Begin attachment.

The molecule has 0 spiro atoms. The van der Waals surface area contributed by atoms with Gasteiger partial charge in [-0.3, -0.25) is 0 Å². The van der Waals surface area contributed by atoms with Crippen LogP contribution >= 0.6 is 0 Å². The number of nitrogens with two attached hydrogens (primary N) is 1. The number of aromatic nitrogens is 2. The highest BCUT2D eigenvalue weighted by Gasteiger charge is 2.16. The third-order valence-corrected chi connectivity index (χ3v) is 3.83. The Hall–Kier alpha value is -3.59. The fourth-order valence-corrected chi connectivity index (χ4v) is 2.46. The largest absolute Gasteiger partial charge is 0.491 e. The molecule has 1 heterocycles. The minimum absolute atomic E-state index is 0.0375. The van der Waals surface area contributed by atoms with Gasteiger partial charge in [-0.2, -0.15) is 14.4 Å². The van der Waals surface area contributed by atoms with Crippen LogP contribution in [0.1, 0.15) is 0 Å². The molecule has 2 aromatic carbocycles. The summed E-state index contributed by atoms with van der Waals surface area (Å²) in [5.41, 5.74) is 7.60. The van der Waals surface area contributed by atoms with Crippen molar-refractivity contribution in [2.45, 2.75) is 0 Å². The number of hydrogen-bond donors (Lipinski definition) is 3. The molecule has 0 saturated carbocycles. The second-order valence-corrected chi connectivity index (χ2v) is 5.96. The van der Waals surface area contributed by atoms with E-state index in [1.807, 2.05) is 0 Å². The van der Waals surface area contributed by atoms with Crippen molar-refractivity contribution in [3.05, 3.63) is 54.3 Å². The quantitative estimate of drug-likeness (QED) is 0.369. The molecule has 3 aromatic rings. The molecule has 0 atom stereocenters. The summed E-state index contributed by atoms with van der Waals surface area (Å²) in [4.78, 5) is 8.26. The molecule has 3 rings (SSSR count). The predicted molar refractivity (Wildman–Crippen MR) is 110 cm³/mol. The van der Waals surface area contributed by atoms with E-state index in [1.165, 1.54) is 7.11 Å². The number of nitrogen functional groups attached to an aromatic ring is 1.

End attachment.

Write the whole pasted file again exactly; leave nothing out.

The molecule has 0 spiro atoms. The van der Waals surface area contributed by atoms with Gasteiger partial charge in [-0.3, -0.25) is 0 Å². The van der Waals surface area contributed by atoms with Crippen LogP contribution >= 0.6 is 0 Å². The number of nitrogens with two attached hydrogens (primary N) is 1. The number of aromatic nitrogens is 2. The highest BCUT2D eigenvalue weighted by Gasteiger charge is 2.16. The third-order valence-corrected chi connectivity index (χ3v) is 3.83. The Hall–Kier alpha value is -3.59. The fourth-order valence-corrected chi connectivity index (χ4v) is 2.46. The largest absolute Gasteiger partial charge is 0.491 e. The molecule has 1 heterocycles. The minimum absolute atomic E-state index is 0.0375. The van der Waals surface area contributed by atoms with Gasteiger partial charge in [-0.2, -0.15) is 14.4 Å². The van der Waals surface area contributed by atoms with Crippen LogP contribution in [0.1, 0.15) is 0 Å². The molecule has 2 aromatic carbocycles. The summed E-state index contributed by atoms with van der Waals surface area (Å²) in [5.41, 5.74) is 7.60. The van der Waals surface area contributed by atoms with Crippen molar-refractivity contribution in [2.45, 2.75) is 0 Å². The number of hydrogen-bond donors (Lipinski definition) is 3. The molecule has 0 saturated carbocycles. The second-order valence-corrected chi connectivity index (χ2v) is 5.96. The van der Waals surface area contributed by atoms with E-state index in [1.807, 2.05) is 0 Å². The van der Waals surface area contributed by atoms with Crippen molar-refractivity contribution in [3.05, 3.63) is 54.3 Å². The quantitative estimate of drug-likeness (QED) is 0.369. The molecule has 3 aromatic rings. The molecule has 0 atom stereocenters. The summed E-state index contributed by atoms with van der Waals surface area (Å²) in [4.78, 5) is 8.26. The molecule has 3 rings (SSSR count). The predicted molar refractivity (Wildman–Crippen MR) is 110 cm³/mol. The van der Waals surface area contributed by atoms with E-state index in [1.165, 1.54) is 7.11 Å². The number of nitrogen functional groups attached to an aromatic ring is 1.